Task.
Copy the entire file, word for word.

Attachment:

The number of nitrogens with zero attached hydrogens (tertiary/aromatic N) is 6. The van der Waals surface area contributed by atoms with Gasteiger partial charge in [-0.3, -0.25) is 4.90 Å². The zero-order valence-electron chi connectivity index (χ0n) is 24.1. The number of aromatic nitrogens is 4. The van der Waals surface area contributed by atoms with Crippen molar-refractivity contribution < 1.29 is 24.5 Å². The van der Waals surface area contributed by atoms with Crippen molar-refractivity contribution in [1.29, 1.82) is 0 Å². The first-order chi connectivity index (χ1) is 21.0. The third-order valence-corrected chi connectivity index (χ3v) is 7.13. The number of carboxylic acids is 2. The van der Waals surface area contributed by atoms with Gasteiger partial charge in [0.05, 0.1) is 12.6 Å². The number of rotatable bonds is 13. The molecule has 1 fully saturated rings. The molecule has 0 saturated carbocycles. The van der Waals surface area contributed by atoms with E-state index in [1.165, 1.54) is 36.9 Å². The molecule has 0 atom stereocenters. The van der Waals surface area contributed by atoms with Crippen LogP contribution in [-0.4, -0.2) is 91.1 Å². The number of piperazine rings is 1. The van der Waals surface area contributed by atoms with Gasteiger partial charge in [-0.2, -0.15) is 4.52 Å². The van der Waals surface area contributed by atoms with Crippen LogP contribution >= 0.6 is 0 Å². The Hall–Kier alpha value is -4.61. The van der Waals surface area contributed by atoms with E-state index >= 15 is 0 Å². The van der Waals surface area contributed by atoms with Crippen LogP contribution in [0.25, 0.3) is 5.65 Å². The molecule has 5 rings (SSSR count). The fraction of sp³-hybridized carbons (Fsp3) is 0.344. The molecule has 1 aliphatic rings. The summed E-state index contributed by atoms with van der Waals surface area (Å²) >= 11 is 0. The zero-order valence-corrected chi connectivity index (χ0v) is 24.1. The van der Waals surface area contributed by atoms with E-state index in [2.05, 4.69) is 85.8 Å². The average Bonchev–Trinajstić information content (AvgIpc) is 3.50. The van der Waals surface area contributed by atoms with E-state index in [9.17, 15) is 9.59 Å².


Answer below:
The number of nitrogens with zero attached hydrogens (tertiary/aromatic N) is 6. The van der Waals surface area contributed by atoms with Gasteiger partial charge in [-0.3, -0.25) is 4.90 Å². The zero-order valence-electron chi connectivity index (χ0n) is 24.1. The number of aromatic nitrogens is 4. The van der Waals surface area contributed by atoms with Crippen molar-refractivity contribution < 1.29 is 24.5 Å². The van der Waals surface area contributed by atoms with Crippen molar-refractivity contribution in [1.29, 1.82) is 0 Å². The first-order chi connectivity index (χ1) is 21.0. The third-order valence-corrected chi connectivity index (χ3v) is 7.13. The number of carboxylic acids is 2. The van der Waals surface area contributed by atoms with Gasteiger partial charge in [0.05, 0.1) is 12.6 Å². The number of rotatable bonds is 13. The molecule has 1 fully saturated rings. The molecule has 0 saturated carbocycles. The van der Waals surface area contributed by atoms with E-state index in [1.165, 1.54) is 36.9 Å². The molecule has 0 atom stereocenters. The van der Waals surface area contributed by atoms with Crippen LogP contribution in [-0.4, -0.2) is 91.1 Å². The number of piperazine rings is 1. The van der Waals surface area contributed by atoms with Gasteiger partial charge in [-0.2, -0.15) is 4.52 Å². The van der Waals surface area contributed by atoms with Crippen LogP contribution >= 0.6 is 0 Å². The Hall–Kier alpha value is -4.61. The van der Waals surface area contributed by atoms with E-state index >= 15 is 0 Å². The van der Waals surface area contributed by atoms with Crippen LogP contribution in [0.25, 0.3) is 5.65 Å². The molecule has 5 rings (SSSR count). The fraction of sp³-hybridized carbons (Fsp3) is 0.344. The molecule has 1 aliphatic rings. The summed E-state index contributed by atoms with van der Waals surface area (Å²) >= 11 is 0. The zero-order valence-corrected chi connectivity index (χ0v) is 24.1. The van der Waals surface area contributed by atoms with E-state index in [2.05, 4.69) is 85.8 Å². The average Bonchev–Trinajstić information content (AvgIpc) is 3.50. The van der Waals surface area contributed by atoms with E-state index in [9.17, 15) is 9.59 Å².